The all-new fourth-generation Hyundai Santa Fe is moving upmarket. One look at the sleek, cutting-edge styling of the upsized body, one touch of the plush cabin surfaces, or one glance at the new sticker price, and you’ll see that the Santa Fe has moved up to the big leagues—at least as far as premium midsize SUVs are concerned.

Especially when viewed from the front, the new Santa Fe looks like it will be at home wearing the emblems of Hyundai’s Genesis luxury car brand. It has an almost concept car-like façade, what with impossibly slim LED lamps up front (which turn out to be daytime running lights)—the main headlamps (which swivels its beams when cornering) are clustered with the signal lights and are mounted on the bumper.

The lighting units bracket a completely new three-dimensional grille design that’s not just substantially wider, but a radical departure from Hyundai’s traditional hexagonal design. The new one has a novel large chain-link design that looks both original and upscale. A prominent silver bar that runs across the front of the car above the grille and below the DRLs add visual width to the front.

The side view retains more familial visual ties with previous Santa Fe models, but with sharper and more distinctive character lines. The stalk-mounted side mirrors look like they came from a Porsche while the doglegged D-pillar exudes a strong Bavarian appeal. There is subtle curvature from the concave surfaces on the lower parts of the doors, which work well with the big 19-inch alloy wheels to give the Santa Fe a very athletic tautness and definition.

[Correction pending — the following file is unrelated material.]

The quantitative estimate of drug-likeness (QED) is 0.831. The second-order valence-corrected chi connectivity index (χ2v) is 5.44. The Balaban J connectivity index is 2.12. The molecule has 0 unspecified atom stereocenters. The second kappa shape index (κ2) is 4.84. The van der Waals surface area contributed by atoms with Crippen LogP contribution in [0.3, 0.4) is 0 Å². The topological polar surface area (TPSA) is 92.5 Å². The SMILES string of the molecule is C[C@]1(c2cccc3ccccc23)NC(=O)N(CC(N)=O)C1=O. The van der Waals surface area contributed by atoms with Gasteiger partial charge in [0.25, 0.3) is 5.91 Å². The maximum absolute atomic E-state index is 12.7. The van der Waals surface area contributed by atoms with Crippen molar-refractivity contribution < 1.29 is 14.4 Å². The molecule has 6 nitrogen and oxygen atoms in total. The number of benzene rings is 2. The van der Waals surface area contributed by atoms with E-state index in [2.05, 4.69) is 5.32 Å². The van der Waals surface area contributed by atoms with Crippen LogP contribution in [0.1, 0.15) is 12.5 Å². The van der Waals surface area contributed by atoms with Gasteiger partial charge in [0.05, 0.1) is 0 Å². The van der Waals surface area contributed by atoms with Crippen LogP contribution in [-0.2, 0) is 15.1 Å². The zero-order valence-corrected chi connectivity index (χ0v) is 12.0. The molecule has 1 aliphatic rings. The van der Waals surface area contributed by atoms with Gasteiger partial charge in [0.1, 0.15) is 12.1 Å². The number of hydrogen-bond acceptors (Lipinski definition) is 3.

The rear view is equally well-designed. There are sharp horizontal lines as well as Hyundai’s trademark mix of concave and convex surfaces. The taillight clusters have a very organic shape, although function seems to follow form with the signal lamps mounted low on the bumper. It’s hard to see when you’re following the new Santa Fe closely.

Any angle you look at the new Santa Fe, you know it’s an expensive automobile. That upmarket feel is mirrored in the leather-swathed seven-seat interior, with lots of space (even for the third-row passengers), high build quality, and first-rate soft-touch materials, even if there is still a fair amount of plastic on the door panels.

High-tech toys include a head-up display (HUD), a superb-sounding audio system with Bluetooth connectivity and voice recognition for Apple CarPlay and Android Auto, and cruise control.

The new Santa Fe retains its powerful yet fuel-efficient 2.2-liter CRDi engine that delivers 200ps at 3800rpm and 45kg-m of torque from 1740 to 2750rpm.

Its class-leading eight-speed automatic and monocoque structure delivered quicker, crisper shifts with far better controlled body roll during our drive around the sinuous roads of Subic and Bataan. The stiff chassis and well sorted suspension made short work of bumps and potholes.

There are no paddle shifters but you won’t need them with the generous torque. The engine is impressively smooth and muted in relaxed driving, and can only be heard when you’re going fast or overtaking other vehicles. It doesn’t have a sporty note—it’s hard to pull that off with diesel engines—but it’s reasonably refined.

Although it has barely been a year since it was globally unveiled in Geneva, the new Santa Fe has already entered the Philippine market and is now available in Hyundai dealerships nationwide.

The price of P2,338,000 might seem a big jump from its predecessor’s sub-P2 million price point, but the new Santa Fe does boast a bigger, stiffer, body, more high-end comfort, convenience, and safety features, and a bigger, more refined and more spacious interior. If anything, the higher price might just elevate its desirability and exclusivity. You don’t always get what you pay for, but in the Santa Fe’s case, Hyundai delivers a very compelling argument.

About The Author

Leave a Reply

Your email address will not be published.